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Couple Who Found $10 Million In Gold Coins Gets Another Surprise, and It's Not A Good One

Sean Brown

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March 8, 2014Northern California couple found $10 million worth of rare gold coins in the back yard buried in cans. Such a find would make anyone happy, especially since the coins were so rare that some are worth up to a million a piece. They’re not too excited, however, since apparently the government will be taking half of their find, even if they don’t sell the coins.

Couple Who Found $10 Million In Gold Coins Gets Another Surprise, And It’s Not A Good One

Such a find is taxable under a 1969 federal court ruling that held a “treasure trove” is taxable the year it was discovered. Apparently if you find something that doesn’t belong to you that has been lost or abandoned then the government may tax it at its ‘fair market value’ up to the first year it’s yours without anybody contesting it, according to The San Francisco Chronicle.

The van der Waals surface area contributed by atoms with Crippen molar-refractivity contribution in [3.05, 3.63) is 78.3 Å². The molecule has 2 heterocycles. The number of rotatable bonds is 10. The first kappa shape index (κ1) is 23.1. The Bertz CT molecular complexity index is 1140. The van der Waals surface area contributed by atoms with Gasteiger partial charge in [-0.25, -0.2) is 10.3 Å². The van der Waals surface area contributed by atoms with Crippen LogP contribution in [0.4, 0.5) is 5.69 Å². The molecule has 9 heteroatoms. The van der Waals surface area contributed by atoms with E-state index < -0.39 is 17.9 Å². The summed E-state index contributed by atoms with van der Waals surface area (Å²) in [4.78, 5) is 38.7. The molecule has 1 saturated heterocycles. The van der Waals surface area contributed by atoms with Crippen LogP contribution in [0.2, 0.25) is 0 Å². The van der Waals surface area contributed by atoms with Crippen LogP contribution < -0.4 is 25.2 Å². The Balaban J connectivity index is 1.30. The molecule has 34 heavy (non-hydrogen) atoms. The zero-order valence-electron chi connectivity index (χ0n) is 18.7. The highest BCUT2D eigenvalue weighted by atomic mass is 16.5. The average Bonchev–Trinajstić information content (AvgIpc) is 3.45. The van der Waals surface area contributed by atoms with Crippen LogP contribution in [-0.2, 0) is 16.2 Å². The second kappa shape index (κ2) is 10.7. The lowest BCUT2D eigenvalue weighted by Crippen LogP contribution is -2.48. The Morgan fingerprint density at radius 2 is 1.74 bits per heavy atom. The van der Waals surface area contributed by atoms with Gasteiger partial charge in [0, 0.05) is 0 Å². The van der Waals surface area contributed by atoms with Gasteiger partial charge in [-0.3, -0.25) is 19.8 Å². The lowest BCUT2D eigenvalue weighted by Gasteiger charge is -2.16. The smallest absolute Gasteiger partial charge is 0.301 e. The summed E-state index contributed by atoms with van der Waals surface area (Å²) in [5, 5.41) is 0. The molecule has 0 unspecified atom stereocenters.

The Chronicle also said that the find will be taxed at the top rate for both state and federal tax brackets, meaning the couple will never even see about 47% of what they found.

Although one accountant did say that they can contest the tax claim since the gold was on their property when they bought it, making it their rightful possession.

The face value of the 1,427 coins was roughly $27,000 however to collectors some are worth much more and could fetch up to $1 million a piece, according to David Hall who helped found Professional Coin Grading Service of Santa Ana.

An accountant told the paper that the couple can try to fight the tax and claim it was there when they bought the property.

The couple is choosing to remain anonymous to avoid modern day prospectors from showing up to their property with metal detectors and searching for more buried treasure.